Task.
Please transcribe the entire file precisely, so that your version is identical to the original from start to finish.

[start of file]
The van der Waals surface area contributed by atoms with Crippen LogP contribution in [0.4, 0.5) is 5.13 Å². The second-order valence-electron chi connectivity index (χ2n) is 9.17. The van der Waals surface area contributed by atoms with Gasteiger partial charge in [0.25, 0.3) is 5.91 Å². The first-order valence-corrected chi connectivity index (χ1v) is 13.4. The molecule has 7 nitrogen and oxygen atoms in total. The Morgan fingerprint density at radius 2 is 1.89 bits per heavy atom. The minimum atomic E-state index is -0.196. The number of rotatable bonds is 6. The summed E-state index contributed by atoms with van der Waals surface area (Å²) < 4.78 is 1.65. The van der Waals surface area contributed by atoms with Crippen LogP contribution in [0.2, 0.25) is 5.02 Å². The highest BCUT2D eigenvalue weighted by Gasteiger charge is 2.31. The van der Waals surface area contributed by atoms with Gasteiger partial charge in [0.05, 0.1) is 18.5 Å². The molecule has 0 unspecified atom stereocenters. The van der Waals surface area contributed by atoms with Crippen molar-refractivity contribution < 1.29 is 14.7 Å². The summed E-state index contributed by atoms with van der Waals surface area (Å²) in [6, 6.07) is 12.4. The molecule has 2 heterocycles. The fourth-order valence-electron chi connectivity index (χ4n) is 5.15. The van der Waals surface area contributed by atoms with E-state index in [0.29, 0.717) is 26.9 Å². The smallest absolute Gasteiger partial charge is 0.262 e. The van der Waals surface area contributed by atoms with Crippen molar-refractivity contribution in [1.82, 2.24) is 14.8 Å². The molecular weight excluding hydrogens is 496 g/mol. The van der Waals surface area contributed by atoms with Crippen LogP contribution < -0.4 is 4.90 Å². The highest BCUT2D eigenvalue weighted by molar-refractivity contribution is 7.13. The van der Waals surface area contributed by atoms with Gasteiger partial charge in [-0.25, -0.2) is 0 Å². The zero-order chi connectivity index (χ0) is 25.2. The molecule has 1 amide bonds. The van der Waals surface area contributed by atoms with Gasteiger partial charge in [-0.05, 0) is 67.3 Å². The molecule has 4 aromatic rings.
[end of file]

The van der Waals surface area contributed by atoms with Crippen LogP contribution in [0.4, 0.5) is 5.13 Å². The second-order valence-electron chi connectivity index (χ2n) is 9.17. The van der Waals surface area contributed by atoms with Gasteiger partial charge in [0.25, 0.3) is 5.91 Å². The first-order valence-corrected chi connectivity index (χ1v) is 13.4. The molecule has 7 nitrogen and oxygen atoms in total. The Morgan fingerprint density at radius 2 is 1.89 bits per heavy atom. The minimum atomic E-state index is -0.196. The number of rotatable bonds is 6. The summed E-state index contributed by atoms with van der Waals surface area (Å²) < 4.78 is 1.65. The van der Waals surface area contributed by atoms with Crippen LogP contribution in [0.2, 0.25) is 5.02 Å². The highest BCUT2D eigenvalue weighted by Gasteiger charge is 2.31. The van der Waals surface area contributed by atoms with Gasteiger partial charge in [0.05, 0.1) is 18.5 Å². The molecule has 0 unspecified atom stereocenters. The van der Waals surface area contributed by atoms with Crippen molar-refractivity contribution < 1.29 is 14.7 Å². The summed E-state index contributed by atoms with van der Waals surface area (Å²) in [6, 6.07) is 12.4. The molecule has 2 heterocycles. The fourth-order valence-electron chi connectivity index (χ4n) is 5.15. The van der Waals surface area contributed by atoms with E-state index in [0.29, 0.717) is 26.9 Å². The smallest absolute Gasteiger partial charge is 0.262 e. The van der Waals surface area contributed by atoms with Crippen molar-refractivity contribution in [1.82, 2.24) is 14.8 Å². The molecular weight excluding hydrogens is 496 g/mol. The van der Waals surface area contributed by atoms with Crippen LogP contribution < -0.4 is 4.90 Å². The highest BCUT2D eigenvalue weighted by molar-refractivity contribution is 7.13. The van der Waals surface area contributed by atoms with Gasteiger partial charge in [-0.25, -0.2) is 0 Å². The zero-order chi connectivity index (χ0) is 25.2. The molecule has 1 amide bonds. The van der Waals surface area contributed by atoms with Gasteiger partial charge in [-0.05, 0) is 67.3 Å². The molecule has 4 aromatic rings.